The correct syntax to add those 3 headers is:
#ifndef is a preprocessor directive that is to be followed by a token, let it be
X. It will check whether that
X has been defined through
#define preprocessor directive, and if not, the subsequent lines will be processed by your compiler, until the corresponding
#endif. For example;
// #define X
// #define X 123456
/* some code */
The thing above can be read as if X is not defined. The
/* some code */ part will be regarded only if
X is not defined, and in this case,
X is not, so it will. If I were to un-comment either one of the
#define ...s above, the
/* some code */ part would be disregarded by the compiler.
An include guard is something that utilizes this thing I've explained above with the
#ifndef. You don't have to worry about such, until you come to the point that you make header files for your own.
Header files generally (usually) have
#include guards within themselves. Whatever they do, they first check whether some specific token has been defined or not. If not, then they'll define that token themselves and do whatever. If it already had been defined, then they do nothing. This is to prevent unwanted multiply definitions of whatever inside. For example, if you were to check the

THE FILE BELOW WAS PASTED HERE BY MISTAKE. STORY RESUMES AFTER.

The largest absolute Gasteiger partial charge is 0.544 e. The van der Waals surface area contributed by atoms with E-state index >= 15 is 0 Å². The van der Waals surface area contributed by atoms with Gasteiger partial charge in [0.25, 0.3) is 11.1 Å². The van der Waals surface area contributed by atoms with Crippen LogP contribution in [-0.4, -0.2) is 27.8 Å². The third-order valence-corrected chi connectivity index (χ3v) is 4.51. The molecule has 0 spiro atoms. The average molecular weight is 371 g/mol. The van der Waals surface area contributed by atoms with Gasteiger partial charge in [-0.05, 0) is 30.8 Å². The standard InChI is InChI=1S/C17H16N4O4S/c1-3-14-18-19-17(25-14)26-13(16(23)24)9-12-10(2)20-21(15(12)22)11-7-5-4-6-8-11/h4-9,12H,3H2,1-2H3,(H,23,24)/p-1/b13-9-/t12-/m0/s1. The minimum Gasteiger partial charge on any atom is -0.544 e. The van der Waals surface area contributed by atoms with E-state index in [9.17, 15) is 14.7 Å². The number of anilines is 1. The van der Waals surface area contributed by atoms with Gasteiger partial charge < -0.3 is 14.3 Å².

<stdio.h> of MSVC 2013, you'd see that it starts and end as follows:
// hundreds of lines in between
Thanks to this, if you were to write something like:
In your code, the second
#include would do almost nothing, because the first one would already execute the line
#define _INC_STDIO, which defines
_INC_STDIO and prevents almost everything in
<stdio.h> to be executed again with subsequent includes.
This is not to prevent excuse me, 'stupid' mistakes of the programmer though, it rather is useful when a header file includes another header file itself. For example, both
<stdlib.h> in MSVC 2013 attempt to include
<crtdefs.h> as their first operation. Now, if
<crtdefs.h> would have been included twice, bunch of type definitions inside would be multiply defined, and they shouldn't. Of course I may sanely write the following on top of my code:
#include guards would save the day there for me, preventing contents of
<crtdefs.h> to be multiply executed.